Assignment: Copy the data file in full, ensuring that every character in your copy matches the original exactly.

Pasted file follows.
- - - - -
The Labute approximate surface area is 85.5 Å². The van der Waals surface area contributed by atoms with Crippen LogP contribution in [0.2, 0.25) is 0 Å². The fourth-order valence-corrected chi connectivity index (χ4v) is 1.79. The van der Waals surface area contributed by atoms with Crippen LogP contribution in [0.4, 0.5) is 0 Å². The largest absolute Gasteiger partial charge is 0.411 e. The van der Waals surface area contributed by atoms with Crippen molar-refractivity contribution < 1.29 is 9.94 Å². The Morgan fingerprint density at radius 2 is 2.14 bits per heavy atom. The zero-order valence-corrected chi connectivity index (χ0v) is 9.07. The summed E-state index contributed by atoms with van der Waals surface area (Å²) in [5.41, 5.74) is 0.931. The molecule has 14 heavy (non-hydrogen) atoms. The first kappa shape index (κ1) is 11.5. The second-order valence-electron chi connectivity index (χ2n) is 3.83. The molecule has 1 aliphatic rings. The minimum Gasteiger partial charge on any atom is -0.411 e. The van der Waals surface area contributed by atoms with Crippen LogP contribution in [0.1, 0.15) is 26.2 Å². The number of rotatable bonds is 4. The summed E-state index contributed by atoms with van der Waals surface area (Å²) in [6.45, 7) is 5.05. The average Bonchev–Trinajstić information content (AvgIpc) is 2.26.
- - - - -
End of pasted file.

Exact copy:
The Labute approximate surface area is 85.5 Å². The van der Waals surface area contributed by atoms with Crippen LogP contribution in [0.2, 0.25) is 0 Å². The fourth-order valence-corrected chi connectivity index (χ4v) is 1.79. The van der Waals surface area contributed by atoms with Crippen LogP contribution in [0.4, 0.5) is 0 Å². The largest absolute Gasteiger partial charge is 0.411 e. The van der Waals surface area contributed by atoms with Crippen molar-refractivity contribution < 1.29 is 9.94 Å². The Morgan fingerprint density at radius 2 is 2.14 bits per heavy atom. The zero-order valence-corrected chi connectivity index (χ0v) is 9.07. The summed E-state index contributed by atoms with van der Waals surface area (Å²) in [5.41, 5.74) is 0.931. The molecule has 14 heavy (non-hydrogen) atoms. The first kappa shape index (κ1) is 11.5. The second-order valence-electron chi connectivity index (χ2n) is 3.83. The molecule has 1 aliphatic rings. The minimum Gasteiger partial charge on any atom is -0.411 e. The van der Waals surface area contributed by atoms with Crippen LogP contribution in [0.1, 0.15) is 26.2 Å². The number of rotatable bonds is 4. The summed E-state index contributed by atoms with van der Waals surface area (Å²) in [6.45, 7) is 5.05. The average Bonchev–Trinajstić information content (AvgIpc) is 2.26.